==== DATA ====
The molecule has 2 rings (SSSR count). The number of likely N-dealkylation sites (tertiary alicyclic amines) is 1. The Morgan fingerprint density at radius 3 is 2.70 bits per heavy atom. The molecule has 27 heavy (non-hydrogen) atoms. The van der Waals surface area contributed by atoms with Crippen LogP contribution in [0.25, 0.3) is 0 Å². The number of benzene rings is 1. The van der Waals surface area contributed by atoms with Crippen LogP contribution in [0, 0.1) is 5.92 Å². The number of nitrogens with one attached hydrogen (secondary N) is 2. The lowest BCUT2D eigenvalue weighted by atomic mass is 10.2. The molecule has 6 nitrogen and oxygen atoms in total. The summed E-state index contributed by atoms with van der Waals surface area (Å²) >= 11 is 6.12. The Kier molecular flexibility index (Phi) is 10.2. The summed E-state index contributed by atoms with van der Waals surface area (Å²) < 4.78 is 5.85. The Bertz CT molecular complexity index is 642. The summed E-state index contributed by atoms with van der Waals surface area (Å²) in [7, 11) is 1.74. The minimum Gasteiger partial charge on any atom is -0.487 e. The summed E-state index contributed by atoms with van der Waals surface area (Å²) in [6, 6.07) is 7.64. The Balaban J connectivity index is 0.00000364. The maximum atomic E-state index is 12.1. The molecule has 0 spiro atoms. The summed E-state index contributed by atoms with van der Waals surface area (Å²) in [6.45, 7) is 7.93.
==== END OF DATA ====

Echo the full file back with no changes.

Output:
The molecule has 2 rings (SSSR count). The number of likely N-dealkylation sites (tertiary alicyclic amines) is 1. The Morgan fingerprint density at radius 3 is 2.70 bits per heavy atom. The molecule has 27 heavy (non-hydrogen) atoms. The van der Waals surface area contributed by atoms with Crippen LogP contribution in [0.25, 0.3) is 0 Å². The number of benzene rings is 1. The van der Waals surface area contributed by atoms with Crippen LogP contribution in [0, 0.1) is 5.92 Å². The number of nitrogens with one attached hydrogen (secondary N) is 2. The lowest BCUT2D eigenvalue weighted by atomic mass is 10.2. The molecule has 6 nitrogen and oxygen atoms in total. The summed E-state index contributed by atoms with van der Waals surface area (Å²) >= 11 is 6.12. The Kier molecular flexibility index (Phi) is 10.2. The summed E-state index contributed by atoms with van der Waals surface area (Å²) < 4.78 is 5.85. The Bertz CT molecular complexity index is 642. The summed E-state index contributed by atoms with van der Waals surface area (Å²) in [7, 11) is 1.74. The minimum Gasteiger partial charge on any atom is -0.487 e. The summed E-state index contributed by atoms with van der Waals surface area (Å²) in [6, 6.07) is 7.64. The Balaban J connectivity index is 0.00000364. The maximum atomic E-state index is 12.1. The molecule has 0 spiro atoms. The summed E-state index contributed by atoms with van der Waals surface area (Å²) in [6.45, 7) is 7.93.